Republican split on Rice could yield her enough votes if nominated for State

Susan Rice’s bridge-building visit to Capitol Hill this week left Republicans divided on her possible nomination as secretary of State.

While some Republicans appear outright opposed to Rice replacing Hillary Clinton, there are enough GOP senators who are open to voting for her. Should President Obama nominate her, Rice would need only a handful of GOP votes to overcome a filibuster if all Democrats back her.

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After failing to win over a trio of hawkish senators on Tuesday, the U.S. ambassador to the United Nations met with two centrist Republicans on Wednesday. Both Sens. Susan Collins (R-Maine) and Bob Corker (R-Tenn.) left their meetings with her saying they'd need more information before deciding whether they could support her.

“There are many different players in this and there's much yet to be learned,” said Collins, who introduced Rice at her confirmation hearing three years ago because of her family ties to Maine. “So I think it would be premature for me to reach that judgment now.”

Corker, who is poised to become the top Republican on the Senate Foreign Relations Committee, appeared to walk back his Tuesday statement that Rice would make a better chairwoman of the Democratic National Committee.



“In spite of the comments that I've made,” he said Wednesday, “I've said from day one whoever the nominee ends up being, obviously, I'm going to give that person a full hearing, as I always do."


Appearing on CNN Wednesday, Sen. Johnny Isakson (R-Ga.) called Rice a “very smart, very intelligent woman” who's been “upfront,” adding that “you don't want to shoot the messenger.”

Republicans say they're troubled by Rice's comments, made on national television on Sept. 16, in which she inaccurately linked the attack five days earlier on the U.S. consulate in Benghazi, Libya, to a peaceful protest gone awry. Four Americans, including Ambassador Christopher Stevens, died in the attack.

“I continue to be troubled by the fact that the U.N. ambassador decided to play what was essentially a political role at the height of a contentious presidential election campaign by agreeing to go on the Sunday shows to present the administration's position,” Collins said.

Obama, for his part, stood by his ambassador on Wednesday despite her somewhat rocky reception on Capitol Hill. She is still considered the leading contender to replace Clinton, in part because of her close ties to the president, including serving as his senior foreign policy adviser during the 2008 campaign.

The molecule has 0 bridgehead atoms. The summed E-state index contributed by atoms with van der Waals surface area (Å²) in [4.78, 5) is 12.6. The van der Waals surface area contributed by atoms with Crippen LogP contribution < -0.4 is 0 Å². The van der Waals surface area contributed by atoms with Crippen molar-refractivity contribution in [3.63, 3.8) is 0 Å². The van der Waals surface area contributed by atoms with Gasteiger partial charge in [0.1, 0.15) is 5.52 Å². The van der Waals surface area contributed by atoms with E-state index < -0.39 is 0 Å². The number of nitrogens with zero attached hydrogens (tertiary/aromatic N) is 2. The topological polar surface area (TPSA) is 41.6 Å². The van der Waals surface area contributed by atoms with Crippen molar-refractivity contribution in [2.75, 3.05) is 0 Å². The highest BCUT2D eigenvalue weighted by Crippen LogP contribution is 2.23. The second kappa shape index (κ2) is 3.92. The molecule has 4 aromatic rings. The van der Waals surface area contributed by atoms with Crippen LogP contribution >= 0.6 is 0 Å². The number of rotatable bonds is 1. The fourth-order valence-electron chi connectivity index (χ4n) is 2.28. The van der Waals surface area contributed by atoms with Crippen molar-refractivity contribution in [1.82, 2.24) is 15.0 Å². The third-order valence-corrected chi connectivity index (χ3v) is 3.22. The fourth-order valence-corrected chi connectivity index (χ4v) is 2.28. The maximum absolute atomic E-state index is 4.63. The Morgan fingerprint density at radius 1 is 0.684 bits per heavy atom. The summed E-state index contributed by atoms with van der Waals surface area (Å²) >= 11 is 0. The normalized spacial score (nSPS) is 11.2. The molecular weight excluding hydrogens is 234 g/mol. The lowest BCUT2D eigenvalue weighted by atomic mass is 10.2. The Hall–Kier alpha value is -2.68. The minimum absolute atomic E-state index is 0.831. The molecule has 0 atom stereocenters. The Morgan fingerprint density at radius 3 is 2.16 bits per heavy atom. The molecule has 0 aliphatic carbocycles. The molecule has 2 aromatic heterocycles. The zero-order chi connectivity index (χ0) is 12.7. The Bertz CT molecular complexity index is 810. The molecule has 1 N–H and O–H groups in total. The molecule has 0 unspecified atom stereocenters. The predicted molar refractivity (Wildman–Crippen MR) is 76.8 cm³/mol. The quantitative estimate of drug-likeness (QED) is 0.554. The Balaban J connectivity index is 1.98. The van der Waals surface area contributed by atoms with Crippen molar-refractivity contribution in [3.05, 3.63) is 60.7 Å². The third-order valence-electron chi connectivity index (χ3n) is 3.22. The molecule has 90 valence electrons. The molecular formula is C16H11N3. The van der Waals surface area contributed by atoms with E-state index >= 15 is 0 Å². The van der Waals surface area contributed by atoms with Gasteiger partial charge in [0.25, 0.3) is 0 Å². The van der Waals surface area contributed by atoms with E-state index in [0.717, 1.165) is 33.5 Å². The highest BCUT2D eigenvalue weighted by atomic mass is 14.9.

“Susan Rice is extraordinary,” Obama told reporters before Wednesday's Cabinet meeting, prompting the whole room to erupt in applause. “I couldn't be prouder of the job she's done.”

Privately, some Republicans say they'd prefer to avoid a bitter political fight over Rice, an African-American woman who is viewed as qualified and competent. Some Republicans on Capitol Hill have sought to dissuade Obama from nominating her by raising doubts about her ability to garner the necessary 60 votes and suggesting there are less divisive candidates available, including Senate Foreign Relations Committee Chairman John Kerry (D-Mass.).

“My preference is that the president nominate somebody who would be easily confirmable,” said Sen. John Barrasso (R-Wyo.), who has vowed to oppose Rice's nomination. “I think that's John Kerry.”

Others have avoided getting boxed in, in case Obama goes ahead and nominates her.

Speaking to reporters after his meeting with Rice, Corker urged the president to “take a deep breath and to nominate the person that he really believes is the very best person to be secretary of State for our country, regardless of the relationship.” He denied that he was signaling to the president to nominate someone else, but said the focus on Rice has prevented lawmakers and the administration from learning the lessons of the deadly attacks.

Rice's potential nomination, Corker told The Hill, “has created a rabbit trail that has kept us from really focusing on the larger issues of how we handle expeditionary efforts like this in places that the host country doesn't control and militias do.”

Opposition to Rice has been led by the trio of Sens. John McCain (R-Ariz.), Lindsey Graham (R-S.C.) and Kelly Ayotte (R-N.H.), with whom Rice met on Tuesday. They have not categorically ruled out voting for her if she's nominated, but said they were “more troubled” after their meeting with her than before.

Regardless, Senate Minority Leader Mitch McConnell (R-Ky.) has not made Rice a top priority. That is an early signal that the GOP conference will not go to the mat to thwart a Rice nomination.

The administration has sought to exploit potential fissures among Republicans, notably by having Rice brief Sen. Joe Lieberman (I-Conn.) even though he is retiring. Lieberman has been a longtime ally of Sens. McCain and Graham on defense issues and works closely with Collins, the ranking member on his Homeland Security Committee.

“I think she’s answered the questions that I have about why she said the things she did,” he said Tuesday.

Centrist Democrats from battleground states are being cautious.

Sen. Joe Manchin (D-W.Va.) told The Hill on Tuesday that he is undecided on Rice but that Kerry would make a “very, very attractive candidate.” 

Sen. Jon Tester (D-Mont.) declined to jump to her defense when pressed on Wednesday: “I don't know her; to my knowledge, I can't remember meeting her. I would have to go through the interview process with her. I'd give her a fair shake.”

Other controversial nominations have successfully moved through the Senate. Attorney General Eric Holder received 75 votes and Treasury Secretary Timothy Geithner got 60, including yes votes from Corker and Graham. 

Clinton was confirmed 94-2, with Sens. David Vitter (R-La.) and Jim DeMint (R-S.C.) opposing her.